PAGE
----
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J Pept Sci. 2009 Oct;15(10):621-8. doi: 10.1002/psc.1166.

The use of post-translationally modified peptides for detection of biomarkers of immune-mediated diseases.

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  • 1Laboratory of Peptide & Protein Chemistry & Biology, Department of Chemistry, University of Florence, Polo Scientifico e Tecnologico, Via della Lastruccia 13, I-50019 Sesto Fiorentino, Italy. annamaria.papini@unifi.it

Abstract

Biomarkers are decision-making tools at the basis of clinical diagnostics and essential for guiding therapeutic treatments. In this context, autoimmune diseases represent a class of disorders that need early diagnosis and steady monitoring. These diseases are usually associated with humoral or cell-mediated immune reactions against one or more of the body's own constituents. Autoantibodies fluctuating in biological fluids can be used as disease biomarkers and they can be, thus, detected by diagnostic immunoassays using native autoantigens. However, it is now accepted that post-translational modifications may affect the immunogenicity of self-protein antigens, triggering an autoimmune response and creating neo-antigens. In this case, post-translationally modified peptides represent a more valuable tool with respect to isolated or recombinant proteins. In fact, synthetic peptides can be specifically modified to mimic neo-antigens and to selectively detect autoantibodies as disease biomarkers. A 'chemical reverse approach' to select synthetic peptides, bearing specific post-translational modifications, able to fishing out autoantibodies from patients' biological fluids, can be successfully applied for the development of specific in vitro diagnostic/prognostic assays of autoimmune diseases. Herein, we report the successful application of this approach to the identification of biomarkers in different autoimmune diseases, such as systemic lupus erythematosus, rheumatoid arthritis and multiple sclerosis.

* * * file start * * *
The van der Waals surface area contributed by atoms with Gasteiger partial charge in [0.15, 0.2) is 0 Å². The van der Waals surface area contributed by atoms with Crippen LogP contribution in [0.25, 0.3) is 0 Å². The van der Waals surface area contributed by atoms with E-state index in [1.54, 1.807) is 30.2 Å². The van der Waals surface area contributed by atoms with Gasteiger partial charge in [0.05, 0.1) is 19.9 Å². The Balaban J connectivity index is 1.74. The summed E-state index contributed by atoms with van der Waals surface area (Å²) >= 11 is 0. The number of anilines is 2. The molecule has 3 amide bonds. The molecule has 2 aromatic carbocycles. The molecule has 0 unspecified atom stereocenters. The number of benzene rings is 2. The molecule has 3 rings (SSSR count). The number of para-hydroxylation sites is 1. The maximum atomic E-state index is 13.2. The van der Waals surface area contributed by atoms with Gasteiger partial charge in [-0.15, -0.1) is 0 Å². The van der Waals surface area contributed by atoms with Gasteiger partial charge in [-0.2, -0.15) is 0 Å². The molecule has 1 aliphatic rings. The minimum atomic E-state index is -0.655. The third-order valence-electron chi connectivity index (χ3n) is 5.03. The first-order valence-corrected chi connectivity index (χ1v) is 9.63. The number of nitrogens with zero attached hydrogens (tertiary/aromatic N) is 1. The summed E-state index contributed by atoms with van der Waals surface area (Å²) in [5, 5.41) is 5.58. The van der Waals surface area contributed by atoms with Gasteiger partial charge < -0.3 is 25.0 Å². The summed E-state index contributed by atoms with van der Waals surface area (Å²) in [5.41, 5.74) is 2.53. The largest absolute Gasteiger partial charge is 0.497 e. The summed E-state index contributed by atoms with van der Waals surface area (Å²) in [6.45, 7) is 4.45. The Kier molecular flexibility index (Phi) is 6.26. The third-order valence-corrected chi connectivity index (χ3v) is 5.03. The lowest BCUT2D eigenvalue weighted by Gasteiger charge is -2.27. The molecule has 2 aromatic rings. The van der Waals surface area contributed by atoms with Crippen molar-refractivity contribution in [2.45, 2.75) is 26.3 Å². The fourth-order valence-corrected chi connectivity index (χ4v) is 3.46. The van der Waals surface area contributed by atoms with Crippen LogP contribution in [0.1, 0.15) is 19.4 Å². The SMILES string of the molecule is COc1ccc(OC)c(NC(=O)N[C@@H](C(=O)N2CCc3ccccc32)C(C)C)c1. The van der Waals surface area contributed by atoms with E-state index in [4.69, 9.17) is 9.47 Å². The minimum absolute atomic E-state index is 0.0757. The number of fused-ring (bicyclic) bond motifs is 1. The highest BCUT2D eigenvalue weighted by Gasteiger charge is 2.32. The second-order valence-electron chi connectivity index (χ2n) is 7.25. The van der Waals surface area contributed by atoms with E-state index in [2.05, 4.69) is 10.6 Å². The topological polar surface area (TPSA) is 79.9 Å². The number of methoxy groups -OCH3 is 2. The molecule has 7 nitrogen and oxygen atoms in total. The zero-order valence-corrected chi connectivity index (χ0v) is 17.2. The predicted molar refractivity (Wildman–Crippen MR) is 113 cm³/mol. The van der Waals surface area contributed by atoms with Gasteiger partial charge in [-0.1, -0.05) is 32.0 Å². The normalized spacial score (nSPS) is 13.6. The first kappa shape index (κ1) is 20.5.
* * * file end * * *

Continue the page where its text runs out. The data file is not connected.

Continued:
2009 European Peptide Society and John Wiley & Sons, Ltd.

[PubMed - indexed for MEDLINE]
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